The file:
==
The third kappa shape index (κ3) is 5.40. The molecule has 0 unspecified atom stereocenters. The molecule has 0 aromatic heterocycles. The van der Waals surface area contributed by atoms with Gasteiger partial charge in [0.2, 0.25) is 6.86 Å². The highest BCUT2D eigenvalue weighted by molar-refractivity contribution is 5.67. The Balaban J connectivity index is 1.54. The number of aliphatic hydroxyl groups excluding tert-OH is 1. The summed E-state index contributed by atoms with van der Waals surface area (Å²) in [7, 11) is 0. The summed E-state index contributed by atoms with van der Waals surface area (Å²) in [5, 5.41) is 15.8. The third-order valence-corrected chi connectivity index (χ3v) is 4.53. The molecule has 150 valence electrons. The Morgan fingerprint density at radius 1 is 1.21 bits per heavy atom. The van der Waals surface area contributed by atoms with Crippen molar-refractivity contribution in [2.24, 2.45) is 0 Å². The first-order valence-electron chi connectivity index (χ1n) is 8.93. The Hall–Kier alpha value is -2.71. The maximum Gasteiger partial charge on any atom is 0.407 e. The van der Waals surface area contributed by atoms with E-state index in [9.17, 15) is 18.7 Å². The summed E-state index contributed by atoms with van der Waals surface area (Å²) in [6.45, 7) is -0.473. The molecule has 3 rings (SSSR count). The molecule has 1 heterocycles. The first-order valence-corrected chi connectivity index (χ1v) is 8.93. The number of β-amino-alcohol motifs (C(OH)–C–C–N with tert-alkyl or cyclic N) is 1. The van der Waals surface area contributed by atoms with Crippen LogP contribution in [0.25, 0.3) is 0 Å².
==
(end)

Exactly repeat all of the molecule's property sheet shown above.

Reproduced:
The third kappa shape index (κ3) is 5.40. The molecule has 0 unspecified atom stereocenters. The molecule has 0 aromatic heterocycles. The van der Waals surface area contributed by atoms with Gasteiger partial charge in [0.2, 0.25) is 6.86 Å². The highest BCUT2D eigenvalue weighted by molar-refractivity contribution is 5.67. The Balaban J connectivity index is 1.54. The number of aliphatic hydroxyl groups excluding tert-OH is 1. The summed E-state index contributed by atoms with van der Waals surface area (Å²) in [7, 11) is 0. The summed E-state index contributed by atoms with van der Waals surface area (Å²) in [5, 5.41) is 15.8. The third-order valence-corrected chi connectivity index (χ3v) is 4.53. The molecule has 150 valence electrons. The Morgan fingerprint density at radius 1 is 1.21 bits per heavy atom. The van der Waals surface area contributed by atoms with Crippen molar-refractivity contribution in [2.24, 2.45) is 0 Å². The first-order valence-electron chi connectivity index (χ1n) is 8.93. The Hall–Kier alpha value is -2.71. The maximum Gasteiger partial charge on any atom is 0.407 e. The van der Waals surface area contributed by atoms with E-state index in [9.17, 15) is 18.7 Å². The summed E-state index contributed by atoms with van der Waals surface area (Å²) in [6.45, 7) is -0.473. The molecule has 3 rings (SSSR count). The molecule has 1 heterocycles. The first-order valence-corrected chi connectivity index (χ1v) is 8.93. The number of β-amino-alcohol motifs (C(OH)–C–C–N with tert-alkyl or cyclic N) is 1. The van der Waals surface area contributed by atoms with Crippen LogP contribution in [0.25, 0.3) is 0 Å².